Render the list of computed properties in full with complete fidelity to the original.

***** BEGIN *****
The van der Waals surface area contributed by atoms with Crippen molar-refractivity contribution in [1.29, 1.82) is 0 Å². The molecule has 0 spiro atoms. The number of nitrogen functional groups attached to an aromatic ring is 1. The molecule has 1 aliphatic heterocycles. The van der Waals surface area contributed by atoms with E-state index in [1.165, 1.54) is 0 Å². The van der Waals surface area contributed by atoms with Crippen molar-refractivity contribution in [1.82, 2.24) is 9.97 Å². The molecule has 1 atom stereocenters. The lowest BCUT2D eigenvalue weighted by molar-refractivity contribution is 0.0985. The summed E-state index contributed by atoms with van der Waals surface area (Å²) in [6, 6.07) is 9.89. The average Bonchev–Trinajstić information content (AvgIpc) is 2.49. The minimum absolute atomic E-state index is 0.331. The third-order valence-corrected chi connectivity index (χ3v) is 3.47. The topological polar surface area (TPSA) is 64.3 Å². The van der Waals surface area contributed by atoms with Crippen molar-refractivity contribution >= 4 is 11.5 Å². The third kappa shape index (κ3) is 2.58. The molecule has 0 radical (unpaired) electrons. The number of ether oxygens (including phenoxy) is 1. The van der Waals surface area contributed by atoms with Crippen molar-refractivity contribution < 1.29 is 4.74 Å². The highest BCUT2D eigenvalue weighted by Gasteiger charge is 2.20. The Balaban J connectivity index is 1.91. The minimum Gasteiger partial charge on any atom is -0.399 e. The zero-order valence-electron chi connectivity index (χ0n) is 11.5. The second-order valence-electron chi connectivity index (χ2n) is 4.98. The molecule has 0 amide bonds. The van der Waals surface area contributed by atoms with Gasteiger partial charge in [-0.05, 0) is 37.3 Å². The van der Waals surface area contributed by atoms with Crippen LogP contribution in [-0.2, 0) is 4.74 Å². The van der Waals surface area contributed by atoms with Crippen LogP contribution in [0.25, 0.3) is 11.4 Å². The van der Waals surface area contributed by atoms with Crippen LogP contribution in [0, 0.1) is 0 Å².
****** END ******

The van der Waals surface area contributed by atoms with Crippen molar-refractivity contribution in [1.29, 1.82) is 0 Å². The molecule has 0 spiro atoms. The number of nitrogen functional groups attached to an aromatic ring is 1. The molecule has 1 aliphatic heterocycles. The van der Waals surface area contributed by atoms with E-state index in [1.165, 1.54) is 0 Å². The van der Waals surface area contributed by atoms with Crippen molar-refractivity contribution in [1.82, 2.24) is 9.97 Å². The molecule has 1 atom stereocenters. The lowest BCUT2D eigenvalue weighted by molar-refractivity contribution is 0.0985. The summed E-state index contributed by atoms with van der Waals surface area (Å²) in [6, 6.07) is 9.89. The average Bonchev–Trinajstić information content (AvgIpc) is 2.49. The minimum absolute atomic E-state index is 0.331. The third-order valence-corrected chi connectivity index (χ3v) is 3.47. The topological polar surface area (TPSA) is 64.3 Å². The van der Waals surface area contributed by atoms with Crippen molar-refractivity contribution >= 4 is 11.5 Å². The third kappa shape index (κ3) is 2.58. The molecule has 0 radical (unpaired) electrons. The number of ether oxygens (including phenoxy) is 1. The van der Waals surface area contributed by atoms with Crippen molar-refractivity contribution < 1.29 is 4.74 Å². The highest BCUT2D eigenvalue weighted by Gasteiger charge is 2.20. The Balaban J connectivity index is 1.91. The minimum Gasteiger partial charge on any atom is -0.399 e. The zero-order valence-electron chi connectivity index (χ0n) is 11.5. The second-order valence-electron chi connectivity index (χ2n) is 4.98. The molecule has 0 amide bonds. The van der Waals surface area contributed by atoms with Gasteiger partial charge in [-0.05, 0) is 37.3 Å². The van der Waals surface area contributed by atoms with Crippen LogP contribution in [-0.2, 0) is 4.74 Å². The van der Waals surface area contributed by atoms with Crippen LogP contribution in [0.25, 0.3) is 11.4 Å². The van der Waals surface area contributed by atoms with Crippen LogP contribution in [0, 0.1) is 0 Å².